ADB Approves $1 billion in emergency budget support to Pakistan

Staff members of the Asian Development Bank step out of the Manila-based lender's headquarters on February 17, 2009. (AFP)
Updated 06 December 2019

ADB Approves $1 billion in emergency budget support to Pakistan

  • Pakistan expected to get $3.4 billion in budget support during Fiscal Year FY 20
  • IMF bailout program is expected to catalyze at least $38 billion financing from Pakistan’s development partners

KARACHI: The Asian Development Bank (ADB) has approved $1 billion loan in immediate budget support to Pakistan to shore up the country’s public finances and help strengthen a slowing economy, the ADB announced on Friday.
The quick dispersing Special Policy-Based Loan is part of a comprehensive multi-donor economic reform program led by the International Monetary Fund (IMF) to stabilize Pakistan’s economy after a major deterioration in its fiscal and financial position in mid-2018 caused growth to slump and threatened progress in alleviating poverty.
The Asian lender, in June this year, had announced to extend a loan of $3.4 billion to Pakistan for budgetary support to help with reforms and stabilization of the economy, Adviser to the Prime Minister on Finance Dr. Abdul Hafeez Shaikh had informed in mid of June 2019.
Pakistan was expecting $2.2 billion to be released this fiscal year FY 2019-20 to build up the country’s reserve position and the external account.
ADB’s financing was approved after the government implemented a series of IMF-supported reforms and actions to improve its current account deficit, strengthen its revenue base, and protect the poor against the social impact of the economic crisis.
“ADB is committed to providing wide-ranging support to strengthen Pakistan’s economy and reduce the risk of external economic shocks,” said ADB Director General for Central and West Asia Mr. Werner Liepach, in a statement issued from Manila, Philippines. “These funds will meet the government’s emergency financing needs to prevent significant adverse social and economic impacts and lay the foundations for a return to balanced growth.”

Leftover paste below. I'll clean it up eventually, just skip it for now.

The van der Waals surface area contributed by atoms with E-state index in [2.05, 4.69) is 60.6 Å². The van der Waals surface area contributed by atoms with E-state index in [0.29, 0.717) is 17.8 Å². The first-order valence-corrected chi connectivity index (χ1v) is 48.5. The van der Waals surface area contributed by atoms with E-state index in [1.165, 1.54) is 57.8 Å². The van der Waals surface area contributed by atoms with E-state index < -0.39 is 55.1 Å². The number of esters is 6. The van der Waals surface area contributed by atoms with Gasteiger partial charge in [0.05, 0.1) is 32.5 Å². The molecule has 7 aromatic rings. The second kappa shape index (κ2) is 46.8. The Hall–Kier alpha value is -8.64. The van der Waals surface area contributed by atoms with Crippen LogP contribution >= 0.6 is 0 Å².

Pakistan is facing significant economic challenges on the back of a large balance of payments gap and critically low foreign exchange reserves together with weak and unbalanced growth. While the country’s economy has a history of boom and bust economic cycles, it reached a tipping point in 2018 after foreign investment shrank sharply in an uncertain political and global economic environment and the ongoing poor performance of state-owned enterprises caused public debt to reach unsustainable levels, the statement added.
In July, the IMF approved a three-year $6 billion Extended Fund Facility (EFF) to finance the government’s economic reform program that aims to put Pakistan’s economy on the path of sustainable and inclusive growth. The EFF is expected to catalyze at least $38 billion in financing from Pakistan’s development partners.
ADB has committed to provide a total of $2.1 billion in policy-based lending during fiscal year 2019–2020 to support the reform program, according to the statement.
ADB is committed to achieving a prosperous, inclusive, resilient, and sustainable Asia and the Pacific, while sustaining its efforts to eradicate extreme poverty. In 2018, it made commitments of new loans and grants amounting to $21.6 billion.